Frozen Shoulder (Adhesive Capsulitis)

Brief Outline of Frozen Shoulder (Adhesive Capsulitis)

Frozen shoulder or adhesive capsulitis causes severe restriction of shoulder movement due to pain. The condition results from abnormal bands of tissue that form between joints, thereby restricting their motion and producing pain. Synovial fluid – which usually serves to lubricate the space between the capsule and ball of the humerus in the shoulder, allowing smooth motion – is often lacking in this condition. It is more common in females.

Frozen Shoulder

 

Anatomy and physiology

Frozen shoulder involves injury and accompanying loss of movement in the shoulder or glenohumeral joint. The joint consists of a ball (formed by the humeral head) and socket (the glenoid cavity). While the glenohumeral joint is normally one of the body’s most mobile joints, it is inherently unstable due to the gleonoid cavity being only approximately one-third the size of the humeral head, (although it is slightly deepened by a rim of fibrocartilage called the glenoid labrum). The joint capsule appears to be a major cause of movement limitation in this condition. Adhesions of scar tissue forming in joint spaces can restrict movement, causing the shoulder to freeze up, with severely limited range of motion.

Frozen Shoulder Range of Movement Limited

 

Cause of Frozen Shoulder

Scar tissue formation following shoulder injury. Formation of adhesions following shoulder surgery. Repeated tearing of soft tissue surrounding the glenohumeral joint.

Signs and symptoms

Dull, aching pain in the shoulder region, often worsening at night. Restricted movement of the shoulder. Pain and ache when lifting the affected arm.

Complication if left unattended

Frozen shoulder has a tendency to worsen over time without adequate treatment and proper recovery period. Attempted athletic activity, involving the affected shoulder, will likely lead to further adhesions of the joint, with further pain and restrictions of movement. Production of scar tissue may eventually require surgical removal.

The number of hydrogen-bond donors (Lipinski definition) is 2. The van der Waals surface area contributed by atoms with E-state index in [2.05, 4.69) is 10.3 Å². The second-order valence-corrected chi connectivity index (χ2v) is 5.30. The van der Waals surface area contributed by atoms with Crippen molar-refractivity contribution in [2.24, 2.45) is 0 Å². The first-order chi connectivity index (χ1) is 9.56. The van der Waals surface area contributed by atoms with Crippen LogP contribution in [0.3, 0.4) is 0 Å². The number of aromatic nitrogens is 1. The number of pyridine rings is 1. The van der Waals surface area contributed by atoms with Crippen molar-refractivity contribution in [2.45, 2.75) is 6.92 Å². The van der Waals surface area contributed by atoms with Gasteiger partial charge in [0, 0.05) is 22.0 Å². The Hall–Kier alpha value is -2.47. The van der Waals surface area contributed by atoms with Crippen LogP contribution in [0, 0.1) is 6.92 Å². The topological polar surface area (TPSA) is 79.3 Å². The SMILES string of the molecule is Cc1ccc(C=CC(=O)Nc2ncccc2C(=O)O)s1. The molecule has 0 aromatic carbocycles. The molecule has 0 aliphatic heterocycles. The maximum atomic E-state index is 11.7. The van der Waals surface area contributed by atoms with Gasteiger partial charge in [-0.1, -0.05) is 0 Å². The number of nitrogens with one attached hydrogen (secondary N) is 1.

Treatment

  • Injection
  • Manipulation under anaesthesia to loosen the joint and break up the scar tissue
  • Key-hole surgery to remove the scar tissue

Rehabilitation and prevention

Most heat should be accompanied by stretching exercises to gradually restore mobility. Heat therapy should be combined with doctor-supervised physical therapy. Moving the shoulder through the full range of motion several times daily, as well as strength training exercises, may help avoid frozen shoulder. Injuries to the shoulder should be given prompt medical attention to avoid formation of scar tissue, where possible.

Long-term prognosis

The length recovery time following frozen shoulder varies depending on the underlying cause as well as the age and health of the athlete, and the history of shoulder injury. If the condition fails to improve after 4-6 months, surgery may be required. Some lasting discomfort and impairment of movement is common with this injury.

Call (+65) 64712 674 (24 Hour) to fix an appointment to treat your frozen shoulder today.